Cambridge Analytica was only a symptom of our Big Tech problem.
The Great Hack tells the story of Cambridge Analytica, of how the data of millions was taken without their knowledge, and used to produce perfectly targeted adverts for the populist right- from Vote Leave to Donald Trump. The campaigns sowed disinformation and spread division, and have rightfully been condemned. But as The Great Hack shows, Cambridge Analytica is only a manifestation of a much deeper problem.
Our data was misused because our technology market is broken.
As we see, Big Tech can do what it likes, without consequence, due to a lack of regulation and competition in the industry. And without systemic change to our digital ecosystem, it will happen again and again.
Journalist Carole Cadwalladr, who has partnered with Progressive Centre to host Putting Technology Work for Democracy, illuminates how Cambridge Analytica exploited Facebook’s immense data pools to spread disinformation, without the knowledge of the people effected. As the former employee, Brittany Kaiser describes: “We bombarded them with ads on every platform you could imagine until they saw the world the way we wanted them to.”
In hidden recordings, CA executive Alexander Nix describes the alarming “Do So” campaign in Trinidad & Tobago. “Do So” allegedly run by Cambridge Analytica, to convince young, black voters to stay at home as a form of protest against the government. CA was, as former employee Christopher Wylie describes, “a full-service propaganda machine.”
The tactics, and by extension the data, were commandeered by a collection of billionaires and far right nationalist groups around the world. The same online targeting of voters, going over the heads of traditional media and catering to immaculately tracked profiles was perfected during the Leave campaign, and repeated in the United States. But Cambridge Analytica was always going to happen. It is the natural conclusion of our Big Tech economy, an inevitable consequence of the broken data market.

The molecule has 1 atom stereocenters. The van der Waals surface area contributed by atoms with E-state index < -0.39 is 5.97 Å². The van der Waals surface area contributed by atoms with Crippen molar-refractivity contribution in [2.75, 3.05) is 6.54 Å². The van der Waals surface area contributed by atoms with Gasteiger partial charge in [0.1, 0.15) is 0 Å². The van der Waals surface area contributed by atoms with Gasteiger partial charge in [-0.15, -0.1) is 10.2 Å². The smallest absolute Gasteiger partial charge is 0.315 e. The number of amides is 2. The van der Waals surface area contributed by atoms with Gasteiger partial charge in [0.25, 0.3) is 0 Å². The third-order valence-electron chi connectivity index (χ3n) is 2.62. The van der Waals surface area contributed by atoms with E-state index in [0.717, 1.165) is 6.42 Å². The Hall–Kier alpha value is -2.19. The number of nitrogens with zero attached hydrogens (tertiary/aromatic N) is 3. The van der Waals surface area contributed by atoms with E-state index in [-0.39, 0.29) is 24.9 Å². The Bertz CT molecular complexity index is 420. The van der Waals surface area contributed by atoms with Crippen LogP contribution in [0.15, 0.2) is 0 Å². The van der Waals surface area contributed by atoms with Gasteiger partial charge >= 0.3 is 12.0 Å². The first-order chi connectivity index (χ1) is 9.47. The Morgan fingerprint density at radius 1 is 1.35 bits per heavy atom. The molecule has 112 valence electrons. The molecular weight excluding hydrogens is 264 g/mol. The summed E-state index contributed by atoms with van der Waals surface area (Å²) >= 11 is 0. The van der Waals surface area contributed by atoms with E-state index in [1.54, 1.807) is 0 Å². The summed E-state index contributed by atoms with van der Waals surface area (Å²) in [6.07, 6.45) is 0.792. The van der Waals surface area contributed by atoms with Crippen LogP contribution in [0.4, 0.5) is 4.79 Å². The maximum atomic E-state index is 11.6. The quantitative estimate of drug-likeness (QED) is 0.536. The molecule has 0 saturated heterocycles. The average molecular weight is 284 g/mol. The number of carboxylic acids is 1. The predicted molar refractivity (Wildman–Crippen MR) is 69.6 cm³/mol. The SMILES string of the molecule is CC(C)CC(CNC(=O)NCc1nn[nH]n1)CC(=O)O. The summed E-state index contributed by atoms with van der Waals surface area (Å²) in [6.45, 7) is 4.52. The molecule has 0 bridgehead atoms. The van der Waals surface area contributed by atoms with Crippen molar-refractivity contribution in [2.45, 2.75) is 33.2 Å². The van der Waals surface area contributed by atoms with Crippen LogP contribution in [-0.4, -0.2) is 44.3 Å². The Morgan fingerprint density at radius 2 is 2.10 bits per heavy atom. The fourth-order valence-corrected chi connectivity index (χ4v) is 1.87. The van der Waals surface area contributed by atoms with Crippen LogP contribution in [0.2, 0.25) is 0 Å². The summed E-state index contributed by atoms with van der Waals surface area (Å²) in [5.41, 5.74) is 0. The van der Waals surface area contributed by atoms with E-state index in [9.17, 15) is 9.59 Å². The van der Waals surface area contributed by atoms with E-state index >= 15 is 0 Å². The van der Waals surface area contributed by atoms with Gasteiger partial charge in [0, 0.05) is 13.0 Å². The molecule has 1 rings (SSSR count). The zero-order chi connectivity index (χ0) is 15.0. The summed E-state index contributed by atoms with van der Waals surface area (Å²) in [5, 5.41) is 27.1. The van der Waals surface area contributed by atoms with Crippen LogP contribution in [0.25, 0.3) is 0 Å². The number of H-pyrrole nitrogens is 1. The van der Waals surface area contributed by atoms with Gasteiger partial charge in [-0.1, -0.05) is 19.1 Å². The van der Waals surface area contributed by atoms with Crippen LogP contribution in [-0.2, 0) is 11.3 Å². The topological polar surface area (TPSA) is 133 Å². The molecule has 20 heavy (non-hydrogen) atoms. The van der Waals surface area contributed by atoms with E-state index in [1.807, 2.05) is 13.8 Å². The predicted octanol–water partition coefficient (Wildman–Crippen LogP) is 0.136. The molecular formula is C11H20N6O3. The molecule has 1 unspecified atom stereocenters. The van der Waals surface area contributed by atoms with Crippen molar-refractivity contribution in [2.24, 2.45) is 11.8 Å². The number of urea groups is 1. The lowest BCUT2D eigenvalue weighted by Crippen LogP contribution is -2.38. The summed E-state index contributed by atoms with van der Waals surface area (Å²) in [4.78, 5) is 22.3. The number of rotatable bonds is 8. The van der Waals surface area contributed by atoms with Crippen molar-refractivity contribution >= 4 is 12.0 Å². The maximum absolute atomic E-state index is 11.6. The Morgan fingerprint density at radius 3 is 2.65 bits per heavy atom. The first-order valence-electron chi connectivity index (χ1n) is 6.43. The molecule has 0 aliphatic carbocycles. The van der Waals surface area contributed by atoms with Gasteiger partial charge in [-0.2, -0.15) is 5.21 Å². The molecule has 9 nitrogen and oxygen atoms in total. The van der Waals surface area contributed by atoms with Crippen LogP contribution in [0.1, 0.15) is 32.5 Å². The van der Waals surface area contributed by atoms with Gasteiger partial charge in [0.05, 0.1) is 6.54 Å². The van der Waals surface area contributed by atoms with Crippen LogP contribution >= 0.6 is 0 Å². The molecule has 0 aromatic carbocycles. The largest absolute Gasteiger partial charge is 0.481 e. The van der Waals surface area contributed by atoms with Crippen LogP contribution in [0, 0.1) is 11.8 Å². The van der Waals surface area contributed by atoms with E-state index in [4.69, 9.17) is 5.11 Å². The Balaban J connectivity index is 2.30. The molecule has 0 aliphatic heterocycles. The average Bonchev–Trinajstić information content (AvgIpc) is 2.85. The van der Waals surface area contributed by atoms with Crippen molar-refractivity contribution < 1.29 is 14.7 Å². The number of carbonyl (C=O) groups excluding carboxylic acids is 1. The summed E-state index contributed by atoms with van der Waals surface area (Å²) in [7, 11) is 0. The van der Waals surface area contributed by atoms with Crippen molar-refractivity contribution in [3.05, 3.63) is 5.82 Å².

Cambridge Analytica has an interest to promote their effectiveness.They want to impress clients and win contracts. By using extravagant words- psychographics and micro-targeting- they aim to make their tactics appear inaccessible, their services indispensable. But as The Great Hack proves, it is far too easy to exploit the data economy, and we still don’t know to what extent.
Regular users of Facebook, and other social media platforms, do not know what information they have given up, let alone where it is being used, as is evidenced by David Carroll’s struggle to retrieve his data from Cambridge Analytica. We have no idea of the data we are leaving behind. Not of the content, nor of the scale.
Ben Scott, Director of Policy at Luminate, has argued Facebook, Google and other social media giants have eroded our democracy- creating divides in the content we see, and allowing disinformation to spread.
The solutions are there; Deputy Labour leader Tom Watson, in partnership with Progressive Centre has called for . Watson recommends a duty of care for technology companies, making them responsible for the content they host. He has reiterated the case, made in the documentary, that we need to know what data companies hold on us, and have a say in how it is used. Finally, we need to stop monopolies performing, by stopping mergers of large data pools.
No single policy will solve the problem in our digital economy. Nor will the focusing on individual bad actors like Cambridge Analytica. The Great Hack has taught us the lessons of the past, now we need to act so that they never happen again.